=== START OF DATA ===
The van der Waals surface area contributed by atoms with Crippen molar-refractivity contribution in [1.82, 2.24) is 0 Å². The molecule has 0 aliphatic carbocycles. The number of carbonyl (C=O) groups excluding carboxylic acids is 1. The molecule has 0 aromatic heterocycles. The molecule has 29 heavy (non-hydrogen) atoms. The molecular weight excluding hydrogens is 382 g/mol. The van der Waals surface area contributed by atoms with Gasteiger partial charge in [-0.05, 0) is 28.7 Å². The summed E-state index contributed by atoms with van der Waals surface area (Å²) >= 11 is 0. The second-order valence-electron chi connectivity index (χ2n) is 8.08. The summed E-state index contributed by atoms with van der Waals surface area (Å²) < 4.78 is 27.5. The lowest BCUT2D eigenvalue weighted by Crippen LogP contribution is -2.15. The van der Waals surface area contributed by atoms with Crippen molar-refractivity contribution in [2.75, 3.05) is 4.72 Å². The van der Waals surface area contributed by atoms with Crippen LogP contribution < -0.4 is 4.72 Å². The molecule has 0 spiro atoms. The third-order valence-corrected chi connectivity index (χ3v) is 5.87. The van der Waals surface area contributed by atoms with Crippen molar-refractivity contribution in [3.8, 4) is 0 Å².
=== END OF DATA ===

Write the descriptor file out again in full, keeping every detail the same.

The van der Waals surface area contributed by atoms with Crippen molar-refractivity contribution in [1.82, 2.24) is 0 Å². The molecule has 0 aliphatic carbocycles. The number of carbonyl (C=O) groups excluding carboxylic acids is 1. The molecule has 0 aromatic heterocycles. The molecule has 29 heavy (non-hydrogen) atoms. The molecular weight excluding hydrogens is 382 g/mol. The van der Waals surface area contributed by atoms with Gasteiger partial charge in [-0.05, 0) is 28.7 Å². The summed E-state index contributed by atoms with van der Waals surface area (Å²) >= 11 is 0. The second-order valence-electron chi connectivity index (χ2n) is 8.08. The summed E-state index contributed by atoms with van der Waals surface area (Å²) < 4.78 is 27.5. The lowest BCUT2D eigenvalue weighted by Crippen LogP contribution is -2.15. The van der Waals surface area contributed by atoms with Crippen molar-refractivity contribution in [2.75, 3.05) is 4.72 Å². The van der Waals surface area contributed by atoms with Crippen LogP contribution < -0.4 is 4.72 Å². The molecule has 0 spiro atoms. The third-order valence-corrected chi connectivity index (χ3v) is 5.87. The van der Waals surface area contributed by atoms with Crippen molar-refractivity contribution in [3.8, 4) is 0 Å².